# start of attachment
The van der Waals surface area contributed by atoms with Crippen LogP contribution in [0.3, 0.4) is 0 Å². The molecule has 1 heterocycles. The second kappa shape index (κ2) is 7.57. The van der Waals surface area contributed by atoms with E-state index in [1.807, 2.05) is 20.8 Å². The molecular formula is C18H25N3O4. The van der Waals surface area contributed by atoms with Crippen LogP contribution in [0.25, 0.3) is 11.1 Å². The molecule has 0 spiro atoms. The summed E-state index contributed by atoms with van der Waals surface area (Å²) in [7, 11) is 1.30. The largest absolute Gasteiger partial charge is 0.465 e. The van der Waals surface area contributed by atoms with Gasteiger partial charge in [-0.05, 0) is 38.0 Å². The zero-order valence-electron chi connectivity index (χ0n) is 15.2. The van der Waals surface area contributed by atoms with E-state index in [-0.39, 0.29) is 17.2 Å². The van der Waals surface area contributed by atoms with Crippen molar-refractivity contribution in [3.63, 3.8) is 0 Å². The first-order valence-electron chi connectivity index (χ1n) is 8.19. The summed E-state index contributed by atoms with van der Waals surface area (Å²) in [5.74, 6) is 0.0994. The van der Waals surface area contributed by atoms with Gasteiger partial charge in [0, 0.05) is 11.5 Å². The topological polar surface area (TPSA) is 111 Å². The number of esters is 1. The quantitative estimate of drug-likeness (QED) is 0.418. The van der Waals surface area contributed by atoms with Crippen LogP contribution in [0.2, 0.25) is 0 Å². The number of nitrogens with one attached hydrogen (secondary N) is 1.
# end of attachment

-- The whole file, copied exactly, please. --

The van der Waals surface area contributed by atoms with Crippen LogP contribution in [0.3, 0.4) is 0 Å². The molecule has 1 heterocycles. The second kappa shape index (κ2) is 7.57. The van der Waals surface area contributed by atoms with E-state index in [1.807, 2.05) is 20.8 Å². The molecular formula is C18H25N3O4. The van der Waals surface area contributed by atoms with Crippen LogP contribution in [0.25, 0.3) is 11.1 Å². The molecule has 0 spiro atoms. The summed E-state index contributed by atoms with van der Waals surface area (Å²) in [7, 11) is 1.30. The largest absolute Gasteiger partial charge is 0.465 e. The van der Waals surface area contributed by atoms with Gasteiger partial charge in [-0.05, 0) is 38.0 Å². The zero-order valence-electron chi connectivity index (χ0n) is 15.2. The van der Waals surface area contributed by atoms with E-state index in [-0.39, 0.29) is 17.2 Å². The van der Waals surface area contributed by atoms with Crippen molar-refractivity contribution in [3.63, 3.8) is 0 Å². The first-order valence-electron chi connectivity index (χ1n) is 8.19. The summed E-state index contributed by atoms with van der Waals surface area (Å²) in [5.74, 6) is 0.0994. The van der Waals surface area contributed by atoms with Gasteiger partial charge in [0, 0.05) is 11.5 Å². The topological polar surface area (TPSA) is 111 Å². The number of esters is 1. The quantitative estimate of drug-likeness (QED) is 0.418. The van der Waals surface area contributed by atoms with Crippen LogP contribution in [0.2, 0.25) is 0 Å². The number of nitrogens with one attached hydrogen (secondary N) is 1.